When looking for a mortgage to buy a home, you'll be met with many options.
There are several different types of mortgage
loans available to you – fixed rate, adjustable rate, and balloon mortgages are
just a few of them. Conventional loans are another type. Though it may be
confusing to sort out the different mortgages, this guide will explain
conventional loans and their pros and cons.
What is a Conventional Loan?
A conventional loan is
essentially a mortgage that is not guaranteed or insured by the federal
government. Almost any type of loan, including those mentioned above, can be a
Conventional loans differ from the mortgage programs
offered by the government’s Veterans Administration, Federal Housing
Administration, or Rural Housing Service. Even though they aren’t part of a
government organization, most conventional loans still fall under the oversight
of government-sponsored enterprises like Fannie Mae or Freddie
These corporations buy and sell conventional mortgages and set
the maximum loan amounts and other borrower requirements.
loan can either be fixed rate or adjustable rate. With fixed rate, the interest
rate will remain the same throughout the term of the loan, while the interest
rate for an adjustable-rate mortgage will change based on market conditions.
Conventional loans often have better interest rates than non-conventional loans,
as long as you can pay the often-required down payment of 20% of the value of
the home. By paying such a large amount up front, you will have a relatively low
interest rate for the entire term of your conventional loan. If you can’t afford
a 20% down payment, you can still pay less for a conventional loan, though
you’ll likely face a higher interest rate.
The Pros and Cons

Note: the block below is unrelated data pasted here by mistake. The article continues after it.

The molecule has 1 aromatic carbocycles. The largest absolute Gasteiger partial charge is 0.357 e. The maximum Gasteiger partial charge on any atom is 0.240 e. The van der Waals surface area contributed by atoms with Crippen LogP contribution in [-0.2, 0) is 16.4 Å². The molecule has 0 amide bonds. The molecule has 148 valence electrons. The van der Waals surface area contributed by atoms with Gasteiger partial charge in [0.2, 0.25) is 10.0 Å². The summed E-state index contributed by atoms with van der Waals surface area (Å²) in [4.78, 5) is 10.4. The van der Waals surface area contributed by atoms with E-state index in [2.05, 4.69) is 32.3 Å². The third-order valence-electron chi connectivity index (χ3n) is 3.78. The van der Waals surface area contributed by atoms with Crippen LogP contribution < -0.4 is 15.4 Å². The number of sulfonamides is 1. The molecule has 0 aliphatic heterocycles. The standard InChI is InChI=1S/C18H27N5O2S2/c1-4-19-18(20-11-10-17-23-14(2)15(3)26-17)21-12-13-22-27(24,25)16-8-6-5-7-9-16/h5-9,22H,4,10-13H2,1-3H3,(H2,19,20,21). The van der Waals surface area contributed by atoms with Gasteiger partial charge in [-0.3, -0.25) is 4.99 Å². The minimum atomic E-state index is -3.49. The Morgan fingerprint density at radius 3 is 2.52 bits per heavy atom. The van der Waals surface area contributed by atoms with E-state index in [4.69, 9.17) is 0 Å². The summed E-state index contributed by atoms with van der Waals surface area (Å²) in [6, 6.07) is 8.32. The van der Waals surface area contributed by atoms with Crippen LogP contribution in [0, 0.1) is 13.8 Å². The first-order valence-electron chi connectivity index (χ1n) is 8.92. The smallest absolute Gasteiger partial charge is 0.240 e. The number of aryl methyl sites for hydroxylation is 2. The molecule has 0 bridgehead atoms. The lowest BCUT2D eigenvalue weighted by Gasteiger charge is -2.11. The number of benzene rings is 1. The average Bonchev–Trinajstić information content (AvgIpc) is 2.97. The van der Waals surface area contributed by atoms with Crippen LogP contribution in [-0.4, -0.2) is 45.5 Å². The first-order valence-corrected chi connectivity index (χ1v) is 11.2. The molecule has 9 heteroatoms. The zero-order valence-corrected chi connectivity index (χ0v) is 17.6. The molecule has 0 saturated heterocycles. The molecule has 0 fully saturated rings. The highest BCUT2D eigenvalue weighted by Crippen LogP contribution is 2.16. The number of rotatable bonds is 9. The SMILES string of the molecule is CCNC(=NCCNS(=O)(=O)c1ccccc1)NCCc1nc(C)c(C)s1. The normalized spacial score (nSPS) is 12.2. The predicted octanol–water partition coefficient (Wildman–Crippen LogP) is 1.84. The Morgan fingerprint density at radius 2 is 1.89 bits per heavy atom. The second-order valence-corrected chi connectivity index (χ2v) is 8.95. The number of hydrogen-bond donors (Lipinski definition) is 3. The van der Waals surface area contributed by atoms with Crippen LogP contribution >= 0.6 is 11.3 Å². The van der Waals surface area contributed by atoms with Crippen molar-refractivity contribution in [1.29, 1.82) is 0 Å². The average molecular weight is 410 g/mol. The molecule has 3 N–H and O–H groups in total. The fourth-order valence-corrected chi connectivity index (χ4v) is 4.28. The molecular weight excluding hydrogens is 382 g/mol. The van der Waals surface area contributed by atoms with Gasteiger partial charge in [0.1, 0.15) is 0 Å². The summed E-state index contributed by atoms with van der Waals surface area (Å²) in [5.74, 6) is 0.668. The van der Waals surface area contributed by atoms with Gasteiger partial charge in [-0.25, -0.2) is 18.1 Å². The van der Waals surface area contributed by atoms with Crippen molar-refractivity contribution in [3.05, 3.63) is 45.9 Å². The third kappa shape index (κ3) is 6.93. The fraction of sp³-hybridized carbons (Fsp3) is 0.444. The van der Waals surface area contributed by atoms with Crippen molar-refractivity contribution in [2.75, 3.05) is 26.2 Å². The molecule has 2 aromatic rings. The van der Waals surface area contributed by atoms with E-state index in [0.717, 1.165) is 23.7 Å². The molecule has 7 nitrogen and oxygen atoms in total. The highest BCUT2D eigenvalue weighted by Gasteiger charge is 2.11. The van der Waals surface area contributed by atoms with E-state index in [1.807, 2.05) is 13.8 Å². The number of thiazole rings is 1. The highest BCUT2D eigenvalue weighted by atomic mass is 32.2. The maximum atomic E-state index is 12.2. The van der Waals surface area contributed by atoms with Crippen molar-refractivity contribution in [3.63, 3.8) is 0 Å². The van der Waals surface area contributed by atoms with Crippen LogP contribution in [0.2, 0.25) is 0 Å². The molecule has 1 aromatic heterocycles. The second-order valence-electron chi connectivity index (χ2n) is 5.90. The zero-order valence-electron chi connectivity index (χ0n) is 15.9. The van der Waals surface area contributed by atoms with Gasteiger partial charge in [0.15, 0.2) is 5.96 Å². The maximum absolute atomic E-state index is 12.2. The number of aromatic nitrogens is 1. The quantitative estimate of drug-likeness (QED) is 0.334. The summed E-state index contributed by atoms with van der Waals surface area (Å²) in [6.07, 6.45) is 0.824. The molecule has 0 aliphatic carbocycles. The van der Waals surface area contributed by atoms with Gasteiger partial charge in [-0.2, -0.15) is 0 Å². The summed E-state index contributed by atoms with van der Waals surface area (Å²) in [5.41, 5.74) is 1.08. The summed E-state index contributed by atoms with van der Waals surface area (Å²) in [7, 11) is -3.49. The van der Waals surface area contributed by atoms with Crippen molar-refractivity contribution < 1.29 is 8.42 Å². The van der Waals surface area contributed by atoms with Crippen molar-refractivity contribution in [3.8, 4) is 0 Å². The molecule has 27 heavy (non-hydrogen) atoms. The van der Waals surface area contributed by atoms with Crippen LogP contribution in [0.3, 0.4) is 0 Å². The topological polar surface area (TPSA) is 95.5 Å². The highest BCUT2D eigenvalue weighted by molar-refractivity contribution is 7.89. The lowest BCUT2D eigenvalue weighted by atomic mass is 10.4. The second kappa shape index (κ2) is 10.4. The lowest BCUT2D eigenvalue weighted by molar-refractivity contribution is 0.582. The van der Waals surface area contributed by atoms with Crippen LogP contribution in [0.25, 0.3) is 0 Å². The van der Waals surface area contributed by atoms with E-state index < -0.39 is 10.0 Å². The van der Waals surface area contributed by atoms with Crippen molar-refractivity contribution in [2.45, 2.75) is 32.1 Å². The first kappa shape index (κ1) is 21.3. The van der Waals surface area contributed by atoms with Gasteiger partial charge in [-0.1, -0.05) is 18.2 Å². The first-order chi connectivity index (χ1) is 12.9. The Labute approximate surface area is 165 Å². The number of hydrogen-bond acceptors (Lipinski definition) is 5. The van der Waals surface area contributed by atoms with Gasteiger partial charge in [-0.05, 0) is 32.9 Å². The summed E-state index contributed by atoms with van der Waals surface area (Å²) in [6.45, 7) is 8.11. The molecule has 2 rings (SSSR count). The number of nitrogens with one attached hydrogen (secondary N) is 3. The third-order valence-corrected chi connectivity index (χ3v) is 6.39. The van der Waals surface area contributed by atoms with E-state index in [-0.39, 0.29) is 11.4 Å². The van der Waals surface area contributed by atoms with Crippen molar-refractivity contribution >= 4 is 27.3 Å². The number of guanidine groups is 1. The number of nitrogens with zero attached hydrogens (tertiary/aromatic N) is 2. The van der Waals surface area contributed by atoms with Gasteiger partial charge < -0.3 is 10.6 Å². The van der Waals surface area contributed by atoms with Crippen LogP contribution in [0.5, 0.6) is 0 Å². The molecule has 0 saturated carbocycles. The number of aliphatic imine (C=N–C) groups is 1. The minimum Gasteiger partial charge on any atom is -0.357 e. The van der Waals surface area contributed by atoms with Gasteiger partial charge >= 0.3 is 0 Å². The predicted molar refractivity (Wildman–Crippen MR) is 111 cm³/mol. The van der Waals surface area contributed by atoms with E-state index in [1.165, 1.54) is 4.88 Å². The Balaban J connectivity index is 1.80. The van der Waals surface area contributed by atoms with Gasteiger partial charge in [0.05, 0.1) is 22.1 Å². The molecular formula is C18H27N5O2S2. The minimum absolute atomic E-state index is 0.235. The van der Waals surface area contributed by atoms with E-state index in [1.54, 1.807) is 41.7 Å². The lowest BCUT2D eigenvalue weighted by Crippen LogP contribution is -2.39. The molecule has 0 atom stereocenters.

Now that you know what a conventional loan is,
you’ll need to determine whether it is the right option for you. There are some
clear pros and cons to getting a conventional loan, so make sure you fully
consider these before deciding on getting one.
- Since conventional loans are handed out by a government-sponsored
organization, and not directly by the government, there are fewer restrictions
and less government red tape. Thus, you can procure the loan a lot faster.
- Along the same vein, lenders may be more flexible in the conditions of the
loan. You might be able to negotiate more to get out of paying certain fees or
put up collateral other than the property being mortgaged. If there are any
other financial concerns, the lender may be more willing to help you out than
lenders providing government loans.
- When the property is appraised,
the home will have to meet the lender’s guidelines rather than the stringent
standards of the government organizations.
- Since conventional mortgages usually require a higher down payment, you can
build home equity a lot faster.
- Though interest rates for conventional loans may be lower, the rates are set
by the individual lender and aren’t as well regulated as those offered by the
- As mentioned above, conventional loans often require a large down payment.
- You will need to have excellent
credit to qualify for the loan and to get the best interest rates.
- Some buyers might only qualify for conventional loans with a 90%
loan-to-value ratio (which determines how much you can borrow, based on the
value of the home and the amount of the loan), leaving them to pay the rest of
the amount themselves.
A conventional loan isn't for everyone. Since
they aren't government loans, there is more flexibility as to what the lender
can offer you. Along with that independence, though, can come high interest
rates and large down payments. Still, depending on your financial situation, a
conventional loan can pay off in the end.